Millennium Post

‘Ideating’ at Hauz Khas Village

‘Ideating’ at Hauz Khas Village
If one had to define Avi and The Uprising, the description would most likely be ‘a platform of ideas’, says Avijit (he goes by one name) - founder, lyricist and songwriter of the Delhi-based band which is all set to perform at The Living Room Cafe (TLR) on Friday.

Three years ago, Avijit started with solo gigs and formed the band in 2010 when he was joined by the other members — Jishnu on guitar, Amit on drums and recorders, Rigden in bass and vocals, and Himanshu in percussion and melodica. Avijit also plays the acoustic guitar and doubles up as the vocalist.

Broadly classified as revolutionary rock, their music draws influence from the 60s era folklore. They have also been greatly influenced by Indian elements, especially Bollywood folk.

‘Our music is a modern interpretation of folk’, says Avijit. Bob Dylan, The Beatles, The Doors, Simon & Garfunkel, The Who are some of the international influences on their music. At the same time, folk music of India gives them an edge keeping in mind the glocal tastes.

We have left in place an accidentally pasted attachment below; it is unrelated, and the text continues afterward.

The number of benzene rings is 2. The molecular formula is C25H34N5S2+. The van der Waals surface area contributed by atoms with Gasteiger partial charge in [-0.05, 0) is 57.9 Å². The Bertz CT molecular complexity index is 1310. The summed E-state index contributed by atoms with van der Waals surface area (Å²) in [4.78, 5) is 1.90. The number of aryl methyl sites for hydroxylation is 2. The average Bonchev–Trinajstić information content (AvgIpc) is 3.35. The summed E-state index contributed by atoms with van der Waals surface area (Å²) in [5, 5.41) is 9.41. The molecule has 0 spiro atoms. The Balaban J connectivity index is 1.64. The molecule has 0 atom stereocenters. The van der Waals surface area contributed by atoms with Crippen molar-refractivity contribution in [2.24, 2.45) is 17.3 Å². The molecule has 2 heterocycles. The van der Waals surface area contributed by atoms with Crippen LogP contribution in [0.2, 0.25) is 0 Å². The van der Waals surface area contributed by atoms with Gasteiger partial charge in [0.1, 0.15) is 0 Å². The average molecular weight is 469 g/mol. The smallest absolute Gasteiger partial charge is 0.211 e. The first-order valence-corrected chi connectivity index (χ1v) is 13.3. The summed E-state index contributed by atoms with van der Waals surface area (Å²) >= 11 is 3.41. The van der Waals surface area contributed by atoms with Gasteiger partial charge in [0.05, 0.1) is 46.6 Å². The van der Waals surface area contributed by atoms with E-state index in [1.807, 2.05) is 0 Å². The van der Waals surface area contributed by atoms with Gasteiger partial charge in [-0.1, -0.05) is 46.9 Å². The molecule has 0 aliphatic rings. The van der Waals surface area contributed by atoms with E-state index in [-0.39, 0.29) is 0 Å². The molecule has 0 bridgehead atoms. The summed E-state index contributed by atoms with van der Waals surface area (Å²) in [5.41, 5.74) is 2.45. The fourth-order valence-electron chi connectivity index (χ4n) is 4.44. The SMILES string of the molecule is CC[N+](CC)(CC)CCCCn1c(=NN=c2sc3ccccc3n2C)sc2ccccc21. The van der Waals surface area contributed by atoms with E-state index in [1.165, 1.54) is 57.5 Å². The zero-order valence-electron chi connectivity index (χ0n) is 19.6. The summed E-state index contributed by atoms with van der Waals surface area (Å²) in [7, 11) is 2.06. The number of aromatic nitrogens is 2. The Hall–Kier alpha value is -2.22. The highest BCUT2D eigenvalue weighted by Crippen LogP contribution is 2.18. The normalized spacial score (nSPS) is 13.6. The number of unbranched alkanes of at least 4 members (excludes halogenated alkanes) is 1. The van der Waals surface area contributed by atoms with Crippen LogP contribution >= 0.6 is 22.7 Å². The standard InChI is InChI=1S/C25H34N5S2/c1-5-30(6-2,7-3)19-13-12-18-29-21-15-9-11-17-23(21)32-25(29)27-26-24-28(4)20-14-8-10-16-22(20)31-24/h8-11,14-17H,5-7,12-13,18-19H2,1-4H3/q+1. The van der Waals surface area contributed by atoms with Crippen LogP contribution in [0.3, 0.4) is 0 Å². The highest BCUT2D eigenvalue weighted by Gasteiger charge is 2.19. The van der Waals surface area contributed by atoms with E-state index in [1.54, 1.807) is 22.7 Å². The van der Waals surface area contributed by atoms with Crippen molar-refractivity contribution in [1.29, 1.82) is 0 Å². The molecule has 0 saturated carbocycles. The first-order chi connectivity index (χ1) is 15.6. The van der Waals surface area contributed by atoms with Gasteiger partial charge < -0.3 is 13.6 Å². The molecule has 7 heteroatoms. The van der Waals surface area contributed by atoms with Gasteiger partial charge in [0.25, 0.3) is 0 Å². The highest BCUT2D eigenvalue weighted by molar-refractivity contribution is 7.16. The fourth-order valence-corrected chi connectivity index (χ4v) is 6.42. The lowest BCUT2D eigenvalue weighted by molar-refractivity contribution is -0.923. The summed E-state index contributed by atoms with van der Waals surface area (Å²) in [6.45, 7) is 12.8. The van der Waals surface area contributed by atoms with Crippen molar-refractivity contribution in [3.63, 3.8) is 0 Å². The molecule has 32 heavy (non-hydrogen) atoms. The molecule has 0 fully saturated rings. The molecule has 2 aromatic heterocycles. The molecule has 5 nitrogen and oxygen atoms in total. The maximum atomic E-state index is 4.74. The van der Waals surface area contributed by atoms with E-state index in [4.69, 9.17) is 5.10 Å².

‘Our Indianness is an organic reflection of the crazy melting pot of contemporary India while steering clear of the clichéd postcard of a sitar, tabla and snake-charmer type’, he adds.

Since they dub themselves as ‘revolutionary’, the lyrics and messages behind the songs are of utmost importance. Each of their songs has different story to tell. For example, songs like
question the system and take a stand against it, Nithari is based on the gruesome murders, and so on.

Others like Climate Change, Vahe Guru, Age of Kali and Shiva carry different messages. They talk of rebellion against the system.
Age of Kali and Shiva takes a mythical stand on the present day situation where religious connotations are submerged in favour of the message that overpowers the stand.

‘The sociopolitical stand along with personal experiences are also greatly imbibed in our music,' says Avijit. For the band, it is not just about making a political stand but also thinking of a system which is free of corruption. The songs deliver a message to remind people of the obvious.

Avijit denies being a Communist but subscribes to the values which can make the world a better place.

Their performance on Friday will have ‘a surprise in store’. The band plans to sound test their new song Atlantis and sing their hit songs like Vahe Guru which is about surrendering oneself.

They plan to release their debut album Eyes on the radio in August.


At: TLR Cafe, Hauz Khas Village
When: 15 June, 9 pm onwards
Phone: 46080544
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